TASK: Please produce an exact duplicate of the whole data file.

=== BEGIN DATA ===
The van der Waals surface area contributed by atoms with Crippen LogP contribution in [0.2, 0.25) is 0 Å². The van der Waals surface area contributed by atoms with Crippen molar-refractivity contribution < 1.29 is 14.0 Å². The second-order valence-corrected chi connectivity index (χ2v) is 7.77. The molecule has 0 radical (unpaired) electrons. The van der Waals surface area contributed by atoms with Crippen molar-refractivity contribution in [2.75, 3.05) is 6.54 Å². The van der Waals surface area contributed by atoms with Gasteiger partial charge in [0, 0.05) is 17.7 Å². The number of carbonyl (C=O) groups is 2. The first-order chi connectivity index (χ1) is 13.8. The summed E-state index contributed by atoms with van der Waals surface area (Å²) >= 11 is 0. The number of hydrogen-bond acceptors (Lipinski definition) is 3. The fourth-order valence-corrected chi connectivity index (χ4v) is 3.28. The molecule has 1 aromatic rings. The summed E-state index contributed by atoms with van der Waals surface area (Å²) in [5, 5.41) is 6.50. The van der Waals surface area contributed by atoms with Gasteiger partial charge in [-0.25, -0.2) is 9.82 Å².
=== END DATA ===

The van der Waals surface area contributed by atoms with Crippen LogP contribution in [0.2, 0.25) is 0 Å². The van der Waals surface area contributed by atoms with Crippen molar-refractivity contribution < 1.29 is 14.0 Å². The second-order valence-corrected chi connectivity index (χ2v) is 7.77. The molecule has 0 radical (unpaired) electrons. The van der Waals surface area contributed by atoms with Crippen molar-refractivity contribution in [2.75, 3.05) is 6.54 Å². The van der Waals surface area contributed by atoms with Gasteiger partial charge in [0, 0.05) is 17.7 Å². The number of carbonyl (C=O) groups is 2. The first-order chi connectivity index (χ1) is 13.8. The summed E-state index contributed by atoms with van der Waals surface area (Å²) >= 11 is 0. The number of hydrogen-bond acceptors (Lipinski definition) is 3. The fourth-order valence-corrected chi connectivity index (χ4v) is 3.28. The molecule has 1 aromatic rings. The summed E-state index contributed by atoms with van der Waals surface area (Å²) in [5, 5.41) is 6.50. The van der Waals surface area contributed by atoms with Gasteiger partial charge in [-0.25, -0.2) is 9.82 Å².